My grandmother is an awesome cook. Unfortunately, I don’t get to eat her food as often as I’d like because she lives 12 hours away. Every time I go for a visit she prepares my favorite meal: fried chicken, fried okra, creamed style corn, corn bread, and creamed potatoes (a.k.a. “mashed potatoes”–she uses so much butter and cream that we call them “creamed potatoes”). Speaking of potatoes, I have vivid memories from my childhood of her standing in the kitchen, peeling potatoes, slicing them up, and cooking them in an old-timey pressure cooker.
One summer, when I was about 9 years old, I spent a few weeks with my grandmother at her home in Alabama. I recall one particular evening that she was cooking dinner: My uncle and I were watching tv when suddenly, all hell broke loose! We heard a loud explosion in the kitchen that sounded like a bomb going off! The explosion was immediately followed by a blood-curdling scream, and then a string of explicatives that would make a pirate blush!
My uncle and I raced into the kitchen, only to find potatoes covering the floor, walls, cabinets, ceiling, and my grandmother. Apparently, a small piece of potato had gotten lodged in the vent on top of the pressure cooker, thereby rendering the steam unable to escape. The result: immense pressure had built up inside of the cooker, and with no way to release, it was forced to explode. That experience left an indelible mark on my cerebral cortex!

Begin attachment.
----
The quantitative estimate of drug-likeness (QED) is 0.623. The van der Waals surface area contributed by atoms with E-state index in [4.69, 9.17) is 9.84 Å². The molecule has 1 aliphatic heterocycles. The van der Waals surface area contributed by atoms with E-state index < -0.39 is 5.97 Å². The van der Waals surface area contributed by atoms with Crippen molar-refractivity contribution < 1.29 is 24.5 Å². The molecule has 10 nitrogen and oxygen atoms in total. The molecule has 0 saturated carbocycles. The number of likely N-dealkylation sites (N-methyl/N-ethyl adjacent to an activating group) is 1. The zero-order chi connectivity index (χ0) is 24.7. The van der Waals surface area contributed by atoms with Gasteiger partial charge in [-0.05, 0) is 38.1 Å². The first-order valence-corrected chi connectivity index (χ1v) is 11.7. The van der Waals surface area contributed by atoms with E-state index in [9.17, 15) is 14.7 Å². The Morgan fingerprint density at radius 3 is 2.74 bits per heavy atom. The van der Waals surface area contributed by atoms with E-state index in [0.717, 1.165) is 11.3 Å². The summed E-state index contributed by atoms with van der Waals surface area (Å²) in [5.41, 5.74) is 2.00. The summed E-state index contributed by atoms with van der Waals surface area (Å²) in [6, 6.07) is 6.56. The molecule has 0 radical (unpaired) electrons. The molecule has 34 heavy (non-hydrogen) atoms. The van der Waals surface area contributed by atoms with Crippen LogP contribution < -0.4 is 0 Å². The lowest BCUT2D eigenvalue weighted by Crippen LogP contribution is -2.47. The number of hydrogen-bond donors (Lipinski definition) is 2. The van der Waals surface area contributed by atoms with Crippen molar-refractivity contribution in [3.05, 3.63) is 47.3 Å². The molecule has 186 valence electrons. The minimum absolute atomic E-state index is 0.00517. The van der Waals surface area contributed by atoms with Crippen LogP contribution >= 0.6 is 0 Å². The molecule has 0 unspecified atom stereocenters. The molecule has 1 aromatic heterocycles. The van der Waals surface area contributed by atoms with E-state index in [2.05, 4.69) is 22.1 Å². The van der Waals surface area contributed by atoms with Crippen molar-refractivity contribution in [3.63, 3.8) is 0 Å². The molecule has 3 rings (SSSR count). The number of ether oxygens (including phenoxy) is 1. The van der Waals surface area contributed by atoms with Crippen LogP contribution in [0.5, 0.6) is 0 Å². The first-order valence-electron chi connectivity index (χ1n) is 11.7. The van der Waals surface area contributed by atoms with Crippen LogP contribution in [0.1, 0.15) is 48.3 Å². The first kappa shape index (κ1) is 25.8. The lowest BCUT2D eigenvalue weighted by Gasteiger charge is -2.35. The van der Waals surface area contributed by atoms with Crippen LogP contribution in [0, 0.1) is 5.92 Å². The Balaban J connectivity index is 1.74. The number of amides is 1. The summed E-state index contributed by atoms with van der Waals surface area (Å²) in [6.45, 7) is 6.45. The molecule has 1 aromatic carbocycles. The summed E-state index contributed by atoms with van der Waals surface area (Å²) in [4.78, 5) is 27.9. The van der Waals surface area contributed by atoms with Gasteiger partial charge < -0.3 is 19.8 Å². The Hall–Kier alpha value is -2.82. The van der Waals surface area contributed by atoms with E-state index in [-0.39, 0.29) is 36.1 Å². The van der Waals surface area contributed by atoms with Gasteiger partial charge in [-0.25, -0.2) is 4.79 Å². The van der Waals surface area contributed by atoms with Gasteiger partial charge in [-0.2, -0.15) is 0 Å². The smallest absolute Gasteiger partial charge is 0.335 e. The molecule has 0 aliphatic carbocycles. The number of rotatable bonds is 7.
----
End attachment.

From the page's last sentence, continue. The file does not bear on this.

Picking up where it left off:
As I’ve reflected over the years, I’ve come to realize that I am a lot like that pressure cooker. I have a tendency to compartmentalize, and not fully deal with things as they happen. Sure, I may deal with the physical aspect of a problem, but I don’t always finish dealing with the emotional part of it. The result: several little pieces of potatoes clog my vents. And when my vents get clogged, the steam can’t escape. Therefore, I explode, leaving a mess all around me.
So, as I’m getting older, and learning more about myself, I’ve come to realize how important it is for me to have a safe place to “vent”. I do this on a few levels: First, with God. I make sure that I have a daily time with God that allows me to get centered spiritually and tune in to His voice. Secondly, I have a couple of close friends who live out of state. They know the “real me” and when I need to “blow off steam” I call them; and they reciprocate, too. And finally, I have been blessed with an amazing wife who has the natural ability to see through the mess of “exploded potatoes” in my life; she is one of the wisest people I know and is able to speak the truth in love like nobody else can.
These relationships are invaluable and provide a safe environment to “vent the steam”, so that I don’t explode like those potatoes did. I’ve also noticed that lack of physical activity clogs my vents, so I try to stay active.
I haven’t perfected the process of “venting” yet, but I’m learning as I go. How about you? How do you keep the pressure in your life from building up? What do you do to “blow off steam” so that your vents don’t get clogged? FACT—Failure to deal with stress will manifest itself physiologically and impair relationships with others. It’s time to make an honest assessment of your situation and be proactive…otherwise, you will explode like my grandmother’s pressure cooker, and those who care about you will be left cleaning up the mess.